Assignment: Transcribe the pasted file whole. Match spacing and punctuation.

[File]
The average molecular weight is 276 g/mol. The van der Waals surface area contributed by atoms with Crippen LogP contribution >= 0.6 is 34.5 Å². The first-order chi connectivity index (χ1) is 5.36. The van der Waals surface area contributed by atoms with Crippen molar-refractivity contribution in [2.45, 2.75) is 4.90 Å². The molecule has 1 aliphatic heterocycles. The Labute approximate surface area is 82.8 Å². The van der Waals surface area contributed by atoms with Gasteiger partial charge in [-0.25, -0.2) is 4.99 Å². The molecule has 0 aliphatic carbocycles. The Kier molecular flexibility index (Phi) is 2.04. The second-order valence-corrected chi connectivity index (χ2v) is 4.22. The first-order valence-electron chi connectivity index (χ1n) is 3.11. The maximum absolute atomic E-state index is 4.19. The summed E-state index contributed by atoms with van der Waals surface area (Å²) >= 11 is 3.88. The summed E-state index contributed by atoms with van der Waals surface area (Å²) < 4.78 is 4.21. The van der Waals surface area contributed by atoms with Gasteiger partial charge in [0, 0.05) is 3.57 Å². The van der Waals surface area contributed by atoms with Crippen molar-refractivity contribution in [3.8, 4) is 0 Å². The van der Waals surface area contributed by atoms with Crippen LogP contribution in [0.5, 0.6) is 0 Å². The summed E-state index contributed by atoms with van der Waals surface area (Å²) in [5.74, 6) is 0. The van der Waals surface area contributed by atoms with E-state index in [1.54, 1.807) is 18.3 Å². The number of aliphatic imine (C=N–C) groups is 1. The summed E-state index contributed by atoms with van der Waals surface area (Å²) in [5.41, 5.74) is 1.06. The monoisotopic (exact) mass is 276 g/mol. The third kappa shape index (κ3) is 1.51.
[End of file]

The average molecular weight is 276 g/mol. The van der Waals surface area contributed by atoms with Crippen LogP contribution >= 0.6 is 34.5 Å². The first-order chi connectivity index (χ1) is 5.36. The van der Waals surface area contributed by atoms with Crippen molar-refractivity contribution in [2.45, 2.75) is 4.90 Å². The molecule has 1 aliphatic heterocycles. The Labute approximate surface area is 82.8 Å². The van der Waals surface area contributed by atoms with Gasteiger partial charge in [-0.25, -0.2) is 4.99 Å². The molecule has 0 aliphatic carbocycles. The Kier molecular flexibility index (Phi) is 2.04. The second-order valence-corrected chi connectivity index (χ2v) is 4.22. The first-order valence-electron chi connectivity index (χ1n) is 3.11. The maximum absolute atomic E-state index is 4.19. The summed E-state index contributed by atoms with van der Waals surface area (Å²) >= 11 is 3.88. The summed E-state index contributed by atoms with van der Waals surface area (Å²) < 4.78 is 4.21. The van der Waals surface area contributed by atoms with Gasteiger partial charge in [0, 0.05) is 3.57 Å². The van der Waals surface area contributed by atoms with Crippen molar-refractivity contribution in [3.8, 4) is 0 Å². The van der Waals surface area contributed by atoms with Crippen LogP contribution in [0.5, 0.6) is 0 Å². The summed E-state index contributed by atoms with van der Waals surface area (Å²) in [5.74, 6) is 0. The van der Waals surface area contributed by atoms with E-state index in [1.54, 1.807) is 18.3 Å². The number of aliphatic imine (C=N–C) groups is 1. The summed E-state index contributed by atoms with van der Waals surface area (Å²) in [5.41, 5.74) is 1.06. The monoisotopic (exact) mass is 276 g/mol. The third kappa shape index (κ3) is 1.51.